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Cataract Surgery | June 2019

Cataract Surgery Twice? Not Nice

How to proceed after an aborted cataract procedure.


A 63-year-old woman with an unusual history was referred to me for cataract surgery. This patient had begun to undergo cataract surgery a month earlier. She had received a retrobulbar block and been taken to the OR, and the case had been initiated. There had been “a problem with her iris,” and the case was aborted.

Upon presentation, the cataract remains in the eye, and the patient has completed her postoperative course of medications. She reports that her visual acuity is unchanged since surgery but states that her light sensitivity has increased dramatically (Figure). On close questioning, she recalls a time she tried different medications for a bladder problem.

Figure. The eye’s appearance approximately 1 month after the aborted cataract procedure.

What do you think happened in the original surgery? How would you approach this case? What special precautions, medications, or devices would you plan to employ?

—Case prepared by Lisa Brothers Arbisser, MD


The Figure shows pigmentation of the paracentesis, and there is extensive segmental iris atrophy bordering the main wound, indicating repeated iris prolapse during the aborted surgical procedure.

We suspect that, during the original surgery, severe posterior pressure caused both shallowing of the anterior chamber and extensive iris herniation through the paracentesis and main incisions. A potential cause of the posterior pressure is retrobulbar hemorrhage from the retrobulbar block, but we would examine the fundus to rule out choroidal effusions or bleeds.

For the patient’s upcoming cataract procedure, we would not perform a retrobulbar block, and we would reverse anticoagulation preoperatively if possible. We expect that, after gentle mechanical synechiolysis or viscosynechiolysis, extensive iris atrophy and the atonic iris will require the placement of iris hooks or other iris retraction devices.

Throughout the case, we would take care to limit any anterior chamber shallowing by filling the chamber with an OVD prior to removing irrigation. If the patient is experiencing significant visual disability from her reported photophobia or glare, we would consider implanting an artificial iris device.


Iris prolapse through the surgical wound at the initial procedure was likely the cause of the temporal iris atrophy. A floppy iris might have been the issue at the initial surgery, but the majority of surgeons can use iris hooks or rings, making iris damage and aborted surgery due to a floppy iris less likely (albeit possible). If the anterior chamber appears shallow at the slit lamp, iris prolapse through the wound during surgery might have been due to a shallow chamber. Posterior pressure with shallowing of the anterior chamber from the retrobulbar block could have occurred as well, with the same consequences, so a deep chamber at the slit lamp would not rule out the possibility of a shallow chamber with iris prolapse during the initial cataract procedure.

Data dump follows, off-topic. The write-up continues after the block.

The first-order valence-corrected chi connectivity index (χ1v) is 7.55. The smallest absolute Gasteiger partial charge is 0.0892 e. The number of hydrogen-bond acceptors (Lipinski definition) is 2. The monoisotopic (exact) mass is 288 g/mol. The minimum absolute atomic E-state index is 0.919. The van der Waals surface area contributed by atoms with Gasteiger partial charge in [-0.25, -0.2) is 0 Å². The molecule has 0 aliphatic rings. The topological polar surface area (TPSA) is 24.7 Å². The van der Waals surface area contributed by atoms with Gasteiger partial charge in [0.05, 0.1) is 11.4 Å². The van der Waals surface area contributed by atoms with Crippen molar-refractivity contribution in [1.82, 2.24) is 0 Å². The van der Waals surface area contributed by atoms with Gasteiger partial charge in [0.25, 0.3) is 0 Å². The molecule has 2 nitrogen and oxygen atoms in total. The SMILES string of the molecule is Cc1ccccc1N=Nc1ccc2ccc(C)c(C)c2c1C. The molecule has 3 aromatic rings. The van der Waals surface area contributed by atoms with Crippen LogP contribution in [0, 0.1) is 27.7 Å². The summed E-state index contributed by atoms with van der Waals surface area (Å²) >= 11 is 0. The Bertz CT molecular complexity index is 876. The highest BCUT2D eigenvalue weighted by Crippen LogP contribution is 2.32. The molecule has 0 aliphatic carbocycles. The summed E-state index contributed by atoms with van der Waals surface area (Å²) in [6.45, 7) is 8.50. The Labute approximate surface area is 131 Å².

I would be prepared to perform a one-port pars plana vitrectomy during the upcoming cataract surgery if the chamber is shallow, and posterior synechiolysis as needed. Iris hooks could be employed if necessary. Given this patient’s glare from iris transillumination defects, I would also plan to implant a CustomFlex Artificial Iris (HumanOptics). Although iridoplasty could improve some of the patient’s symptoms, the temporal iris would remain translucent, and sutures would likely be difficult to place in the moth-eaten temporal tissue.


The Figure shows a number of areas of posterior synechiae as well as a large zone of lost iris pigment. I presume that the latter is the cause of the increased glare. This patient has a history of bladder issues, which are probably lower urinary tract symptoms. Alpha-blockers, particularly tamsulosin, have been used for some time to treat lower urinary tract symptoms in women.1 Intraoperative floppy iris syndrome (IFIS) and iris prolapse during the initial surgery, resulting in the loss of the iris pigment, might have led to the aborting of surgery.

Another possible reason for the iris tissue’s appearance is that this eye is nanophthalmic with a very shallow anterior chamber and a strong tendency for iris prolapse when an incision is made. It is not possible to tell from the Figure whether this is the case.